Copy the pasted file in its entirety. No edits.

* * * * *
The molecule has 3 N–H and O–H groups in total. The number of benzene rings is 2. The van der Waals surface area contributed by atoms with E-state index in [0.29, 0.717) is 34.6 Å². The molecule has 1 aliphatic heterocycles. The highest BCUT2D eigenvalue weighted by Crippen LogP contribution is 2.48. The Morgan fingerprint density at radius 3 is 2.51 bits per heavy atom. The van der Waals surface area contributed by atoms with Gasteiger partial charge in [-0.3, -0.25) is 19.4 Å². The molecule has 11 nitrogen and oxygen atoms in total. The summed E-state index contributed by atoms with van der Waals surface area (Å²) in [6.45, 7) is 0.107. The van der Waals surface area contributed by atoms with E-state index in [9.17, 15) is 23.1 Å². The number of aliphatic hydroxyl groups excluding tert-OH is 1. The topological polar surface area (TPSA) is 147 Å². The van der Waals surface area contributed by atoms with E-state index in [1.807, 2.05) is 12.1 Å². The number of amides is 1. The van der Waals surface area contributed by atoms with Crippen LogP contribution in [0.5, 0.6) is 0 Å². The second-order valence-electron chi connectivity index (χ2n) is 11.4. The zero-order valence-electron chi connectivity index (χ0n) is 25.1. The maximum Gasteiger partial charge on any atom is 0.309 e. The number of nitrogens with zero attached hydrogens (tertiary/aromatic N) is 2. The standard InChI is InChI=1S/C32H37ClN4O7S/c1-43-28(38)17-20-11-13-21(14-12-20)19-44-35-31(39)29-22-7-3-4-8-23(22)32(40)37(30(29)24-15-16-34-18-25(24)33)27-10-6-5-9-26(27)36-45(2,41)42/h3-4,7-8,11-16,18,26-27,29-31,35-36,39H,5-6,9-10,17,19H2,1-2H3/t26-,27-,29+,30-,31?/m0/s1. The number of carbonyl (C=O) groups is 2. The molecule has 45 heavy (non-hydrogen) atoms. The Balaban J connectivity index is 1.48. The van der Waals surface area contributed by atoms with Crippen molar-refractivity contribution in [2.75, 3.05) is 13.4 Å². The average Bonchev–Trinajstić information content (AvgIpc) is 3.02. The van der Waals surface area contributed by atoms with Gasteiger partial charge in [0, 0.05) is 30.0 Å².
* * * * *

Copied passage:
The molecule has 3 N–H and O–H groups in total. The number of benzene rings is 2. The van der Waals surface area contributed by atoms with E-state index in [0.29, 0.717) is 34.6 Å². The molecule has 1 aliphatic heterocycles. The highest BCUT2D eigenvalue weighted by Crippen LogP contribution is 2.48. The Morgan fingerprint density at radius 3 is 2.51 bits per heavy atom. The van der Waals surface area contributed by atoms with Gasteiger partial charge in [-0.3, -0.25) is 19.4 Å². The molecule has 11 nitrogen and oxygen atoms in total. The summed E-state index contributed by atoms with van der Waals surface area (Å²) in [6.45, 7) is 0.107. The van der Waals surface area contributed by atoms with E-state index in [9.17, 15) is 23.1 Å². The number of aliphatic hydroxyl groups excluding tert-OH is 1. The topological polar surface area (TPSA) is 147 Å². The van der Waals surface area contributed by atoms with E-state index in [1.807, 2.05) is 12.1 Å². The number of amides is 1. The van der Waals surface area contributed by atoms with Crippen LogP contribution in [0.5, 0.6) is 0 Å². The second-order valence-electron chi connectivity index (χ2n) is 11.4. The zero-order valence-electron chi connectivity index (χ0n) is 25.1. The maximum Gasteiger partial charge on any atom is 0.309 e. The number of nitrogens with zero attached hydrogens (tertiary/aromatic N) is 2. The standard InChI is InChI=1S/C32H37ClN4O7S/c1-43-28(38)17-20-11-13-21(14-12-20)19-44-35-31(39)29-22-7-3-4-8-23(22)32(40)37(30(29)24-15-16-34-18-25(24)33)27-10-6-5-9-26(27)36-45(2,41)42/h3-4,7-8,11-16,18,26-27,29-31,35-36,39H,5-6,9-10,17,19H2,1-2H3/t26-,27-,29+,30-,31?/m0/s1. The number of carbonyl (C=O) groups is 2. The molecule has 45 heavy (non-hydrogen) atoms. The Balaban J connectivity index is 1.48. The van der Waals surface area contributed by atoms with Crippen molar-refractivity contribution in [2.75, 3.05) is 13.4 Å². The average Bonchev–Trinajstić information content (AvgIpc) is 3.02. The van der Waals surface area contributed by atoms with Gasteiger partial charge in [0, 0.05) is 30.0 Å².